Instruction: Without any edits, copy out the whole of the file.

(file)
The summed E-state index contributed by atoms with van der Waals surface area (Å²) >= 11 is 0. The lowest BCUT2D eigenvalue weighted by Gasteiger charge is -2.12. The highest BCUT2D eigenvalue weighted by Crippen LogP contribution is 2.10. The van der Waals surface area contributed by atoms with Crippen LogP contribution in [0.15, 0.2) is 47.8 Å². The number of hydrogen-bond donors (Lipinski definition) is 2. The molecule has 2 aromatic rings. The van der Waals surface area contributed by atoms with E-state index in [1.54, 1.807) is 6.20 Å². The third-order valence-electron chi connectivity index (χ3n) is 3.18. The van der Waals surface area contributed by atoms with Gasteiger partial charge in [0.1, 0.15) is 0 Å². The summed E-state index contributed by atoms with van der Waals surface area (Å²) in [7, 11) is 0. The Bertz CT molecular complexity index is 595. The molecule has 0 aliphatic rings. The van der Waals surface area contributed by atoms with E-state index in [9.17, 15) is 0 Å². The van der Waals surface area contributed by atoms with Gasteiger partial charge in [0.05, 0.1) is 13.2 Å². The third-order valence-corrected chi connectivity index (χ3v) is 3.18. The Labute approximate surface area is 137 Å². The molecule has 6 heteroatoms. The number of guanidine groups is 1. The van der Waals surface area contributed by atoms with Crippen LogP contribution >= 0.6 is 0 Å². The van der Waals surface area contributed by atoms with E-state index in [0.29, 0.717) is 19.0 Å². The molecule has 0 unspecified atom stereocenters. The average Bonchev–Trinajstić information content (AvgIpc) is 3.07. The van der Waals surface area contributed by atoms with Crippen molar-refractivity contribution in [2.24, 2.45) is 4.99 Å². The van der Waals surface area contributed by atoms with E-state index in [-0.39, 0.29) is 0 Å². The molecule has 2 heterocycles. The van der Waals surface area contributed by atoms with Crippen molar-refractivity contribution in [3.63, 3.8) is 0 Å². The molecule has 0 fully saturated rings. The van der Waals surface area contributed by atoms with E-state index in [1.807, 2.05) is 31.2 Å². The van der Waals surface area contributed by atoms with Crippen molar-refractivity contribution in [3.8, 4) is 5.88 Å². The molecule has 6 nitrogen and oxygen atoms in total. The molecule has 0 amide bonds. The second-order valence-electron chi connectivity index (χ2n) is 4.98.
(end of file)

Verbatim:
The summed E-state index contributed by atoms with van der Waals surface area (Å²) >= 11 is 0. The lowest BCUT2D eigenvalue weighted by Gasteiger charge is -2.12. The highest BCUT2D eigenvalue weighted by Crippen LogP contribution is 2.10. The van der Waals surface area contributed by atoms with Crippen LogP contribution in [0.15, 0.2) is 47.8 Å². The number of hydrogen-bond donors (Lipinski definition) is 2. The molecule has 2 aromatic rings. The van der Waals surface area contributed by atoms with E-state index in [1.54, 1.807) is 6.20 Å². The third-order valence-electron chi connectivity index (χ3n) is 3.18. The van der Waals surface area contributed by atoms with Gasteiger partial charge in [0.1, 0.15) is 0 Å². The summed E-state index contributed by atoms with van der Waals surface area (Å²) in [7, 11) is 0. The Bertz CT molecular complexity index is 595. The molecule has 0 aliphatic rings. The van der Waals surface area contributed by atoms with E-state index in [9.17, 15) is 0 Å². The van der Waals surface area contributed by atoms with Gasteiger partial charge in [0.05, 0.1) is 13.2 Å². The third-order valence-corrected chi connectivity index (χ3v) is 3.18. The Labute approximate surface area is 137 Å². The molecule has 6 heteroatoms. The number of guanidine groups is 1. The van der Waals surface area contributed by atoms with Crippen LogP contribution >= 0.6 is 0 Å². The van der Waals surface area contributed by atoms with E-state index in [0.29, 0.717) is 19.0 Å². The molecule has 0 unspecified atom stereocenters. The average Bonchev–Trinajstić information content (AvgIpc) is 3.07. The van der Waals surface area contributed by atoms with Crippen molar-refractivity contribution in [2.24, 2.45) is 4.99 Å². The van der Waals surface area contributed by atoms with E-state index in [-0.39, 0.29) is 0 Å². The molecule has 2 heterocycles. The van der Waals surface area contributed by atoms with Crippen molar-refractivity contribution in [3.63, 3.8) is 0 Å². The molecule has 0 fully saturated rings. The van der Waals surface area contributed by atoms with E-state index in [1.807, 2.05) is 31.2 Å². The van der Waals surface area contributed by atoms with Crippen molar-refractivity contribution in [3.8, 4) is 5.88 Å². The molecule has 6 nitrogen and oxygen atoms in total. The molecule has 0 amide bonds. The second-order valence-electron chi connectivity index (χ2n) is 4.98.